The Hillsboro City Council used most of its hour-long July 16 meeting to listen to public input describing both successes and concerns.
Kris Erickson, chief executive officer for Salem Home, updated the council on recent achievements at the 45-bed longterm-care facility in Hillsboro.
Salem Home operates as a 501 (3)(c) nonprofit institution within a facility it leases from the city through the Public Building Commission and receives guidance from a city-appointed board of directors.
Erickson listed several facility-related improvements totaling more than $325,000 that have been completed during his three years at the helm, with more projects in the works.
He said Salem has been able to pay for those projects through efficient operations, and still maintain a modest profit.
“We aren’t out to make a billion dollars,” Erickson said. “I tell the staff if we make one dollar, I’m happy because that means we’ve reinvested all the funds we’ve received back into the building, back into our employees and back into the residents to make this the best place possible.”
Beyond facility improvements, Erickson highlighted continuing progress in the care provided by Salem based on a philosophy that prioritizes resident choice instead of institutional convenience.
“We don’t run a hospital model or a clinical model at all,” he said. “You choose when you wake up, you choose when you go to sleep, you choose when you get up for a meal. At any one given mealtime we have 26 menu alternatives you can choose from.”
Erickson said Salem is a state leader in a movement called “liberalized dining,” where residents can choose whatever they want to eat—even if it doesn’t reflect a doctor’s recommendation.
“We no longer force people to eat the warmed-up pureed diets they had in the past,” he said. “If someone wants a whole steak— even if they have swallowing or chewing problems—that’s their choice. They’re going to live the life they had outside the building before they come to us.”
Erickson said proof of Salem’s progress is reflected in receiving three “PEAK” awards from the state as well as receiving the Center for Medicare & Medicaid Services’ highest five-star rating.
“There are a small handful (of five-star organizations) in the state—most are non-profits like ourselves,” he said. “We can equate ourselves with the Presbyterian Manors in the state, which are very well-funded facilities. But we’re stand-alone—we don’t have outside support like many of those do.”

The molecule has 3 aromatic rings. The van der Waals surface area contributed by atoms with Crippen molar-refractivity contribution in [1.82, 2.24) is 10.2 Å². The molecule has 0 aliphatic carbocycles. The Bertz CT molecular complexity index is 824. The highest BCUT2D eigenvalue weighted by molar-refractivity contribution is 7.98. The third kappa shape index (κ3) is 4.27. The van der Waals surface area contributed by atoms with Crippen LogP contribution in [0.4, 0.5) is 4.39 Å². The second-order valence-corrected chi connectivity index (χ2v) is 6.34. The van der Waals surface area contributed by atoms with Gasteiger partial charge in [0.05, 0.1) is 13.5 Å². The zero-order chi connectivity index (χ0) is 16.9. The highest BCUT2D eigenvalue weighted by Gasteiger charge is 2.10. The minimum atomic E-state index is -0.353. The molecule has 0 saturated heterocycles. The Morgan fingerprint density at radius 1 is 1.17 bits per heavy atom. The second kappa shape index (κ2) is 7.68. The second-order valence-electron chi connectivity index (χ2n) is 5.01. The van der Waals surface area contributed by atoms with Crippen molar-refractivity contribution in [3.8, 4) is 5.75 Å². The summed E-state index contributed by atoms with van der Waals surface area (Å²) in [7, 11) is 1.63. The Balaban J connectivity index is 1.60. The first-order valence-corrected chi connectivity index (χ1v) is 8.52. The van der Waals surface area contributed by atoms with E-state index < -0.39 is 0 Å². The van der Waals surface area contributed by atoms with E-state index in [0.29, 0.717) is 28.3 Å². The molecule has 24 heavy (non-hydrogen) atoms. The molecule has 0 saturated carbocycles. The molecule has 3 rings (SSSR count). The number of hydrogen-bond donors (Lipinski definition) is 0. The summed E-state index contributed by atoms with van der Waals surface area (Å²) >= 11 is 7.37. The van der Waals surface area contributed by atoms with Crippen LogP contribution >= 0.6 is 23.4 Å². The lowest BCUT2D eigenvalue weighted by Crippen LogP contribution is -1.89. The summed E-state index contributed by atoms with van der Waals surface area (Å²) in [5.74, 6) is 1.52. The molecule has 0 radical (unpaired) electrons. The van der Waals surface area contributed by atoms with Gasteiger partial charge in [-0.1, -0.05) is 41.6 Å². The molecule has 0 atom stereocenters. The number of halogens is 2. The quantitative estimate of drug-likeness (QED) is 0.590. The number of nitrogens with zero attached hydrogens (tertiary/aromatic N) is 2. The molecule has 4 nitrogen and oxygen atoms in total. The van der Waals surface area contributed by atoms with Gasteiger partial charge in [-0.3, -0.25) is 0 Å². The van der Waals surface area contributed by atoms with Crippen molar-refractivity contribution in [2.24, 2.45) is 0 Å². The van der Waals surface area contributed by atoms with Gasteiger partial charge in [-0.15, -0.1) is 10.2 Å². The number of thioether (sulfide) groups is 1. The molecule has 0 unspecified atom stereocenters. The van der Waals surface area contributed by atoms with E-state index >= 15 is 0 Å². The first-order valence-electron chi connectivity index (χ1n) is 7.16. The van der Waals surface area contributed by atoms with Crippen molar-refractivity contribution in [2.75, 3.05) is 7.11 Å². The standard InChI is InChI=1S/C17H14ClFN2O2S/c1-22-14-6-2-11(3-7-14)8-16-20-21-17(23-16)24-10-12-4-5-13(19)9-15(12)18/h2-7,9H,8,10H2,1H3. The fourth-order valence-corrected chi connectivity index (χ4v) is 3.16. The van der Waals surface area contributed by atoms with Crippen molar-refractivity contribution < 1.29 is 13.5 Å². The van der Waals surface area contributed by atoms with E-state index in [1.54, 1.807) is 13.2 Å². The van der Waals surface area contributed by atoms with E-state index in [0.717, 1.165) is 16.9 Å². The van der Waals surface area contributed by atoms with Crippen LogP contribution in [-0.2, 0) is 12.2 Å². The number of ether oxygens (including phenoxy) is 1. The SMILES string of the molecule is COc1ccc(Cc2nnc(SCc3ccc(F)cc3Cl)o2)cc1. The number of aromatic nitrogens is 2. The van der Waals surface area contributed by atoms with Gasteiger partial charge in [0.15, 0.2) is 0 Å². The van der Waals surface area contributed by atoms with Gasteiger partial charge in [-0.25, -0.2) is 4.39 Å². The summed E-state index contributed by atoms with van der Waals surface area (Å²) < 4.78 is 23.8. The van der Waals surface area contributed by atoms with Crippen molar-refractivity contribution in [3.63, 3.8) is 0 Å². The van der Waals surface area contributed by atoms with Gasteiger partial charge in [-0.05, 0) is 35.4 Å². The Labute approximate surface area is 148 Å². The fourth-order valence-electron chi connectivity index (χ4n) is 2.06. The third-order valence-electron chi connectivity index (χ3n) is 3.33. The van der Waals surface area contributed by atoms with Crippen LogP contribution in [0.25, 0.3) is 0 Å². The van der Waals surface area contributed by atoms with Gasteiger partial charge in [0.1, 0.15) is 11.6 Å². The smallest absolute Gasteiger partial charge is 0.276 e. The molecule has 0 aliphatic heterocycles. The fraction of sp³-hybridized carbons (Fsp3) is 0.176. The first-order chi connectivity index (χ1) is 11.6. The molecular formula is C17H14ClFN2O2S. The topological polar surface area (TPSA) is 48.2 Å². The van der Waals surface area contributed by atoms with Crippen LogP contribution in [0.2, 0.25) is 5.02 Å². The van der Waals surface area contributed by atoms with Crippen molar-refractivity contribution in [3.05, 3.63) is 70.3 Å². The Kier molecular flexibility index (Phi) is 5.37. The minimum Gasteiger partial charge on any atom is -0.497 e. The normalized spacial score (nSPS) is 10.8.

Beyond quality resident care, Erickson outlined Salem’s economic benefit to the area:
• Beyond revenue from private-pay residents, Salem brings more than $1.5 million dollars into the community through Medicare and Medicaid;
• Of the 65 people who work at Salem, 52 live in Marion County and 36 in Hillsboro; annual wages exceed $1.5 million and Salem has more than $200,000 in benefits.
• Salem made direct payments of more than $200,000 to businesses in Hillsboro in 2011.
• Salem supports local organizations and charities, including a project that supplied school supplies for local children.
“As much as we receive we like to give back to the community,” he said.
Following his report, council members affirmed Erickson for the improvements Salem Home has made in recent years.
Councilor Bob Watson, a former board member when the longterm-care home and acute-care hospital operated as one entity, said Salem Home has benefitted “tremendously” from the decision in 2008 to legally separate the two operations when the hospital was sold to a private company.
“Previously, when they were together you had to have an administrator who was licensed to operate a hospital,” Watson said. “A lot of the (administrators) didn’t have any experience with nursing homes, and didn’t know quite what they were getting into. I think (having an administrator for the home) has been a huge plus.”
Added Erickson: “I’m not sure the hospital realized that the nursing home was their profit center at the time.”
Plea for fairness
During the time designated for public comments, resident Kevin Tidwell asked the council for fairness and consistency when the city considers potential violations of local “nuisance” ordinances.
Nuisance ordinances give municipalities authority to address acts of omission that create situations that obstruct, damage or inconvenience the rights of the community.
Tidwell said since shutting down his auto-repair shop earlier this year after being cited for nuisance violations there, his residence has been monitored almost daily by the city’s code enforcement officer while other violators around town have been ignored for years.
“There are other addresses with more debris, more trash, more vehicles—and they’ve never been an issue,” Tidwell said. “I don’t understand why my small amount of stuff comes ahead of all these other places.”
Tidwell said he has addresses and photos that support his assertions.
“Why don’t you give us a list of the addresses or the photos— whatever you prefer—and we will turn those in and see where we go from there,” Mayor Delores Dalke said.
“But we have had numerous complaints about your place,” she added. “That is one of the reasons why you have been sent to municipal court.”
Tidwell’s court date for debris-related citations was scheduled for July 22.
A citation for operating a commercial auto-repair business in a residential district—a code violation Tidwell denied at the council meeting—is still to be processed by the city, according to Paine.
“Unfortunately, you have people in your neighborhood who see what you do,” Paine told Tidwell. “They see cars coming and going, cars that are not tagged, not registered—those are issues that we do not allow inside a residential district.
“Once we’ve gotten that and the (debris) nuisances taken care of, you go off the radar screen.”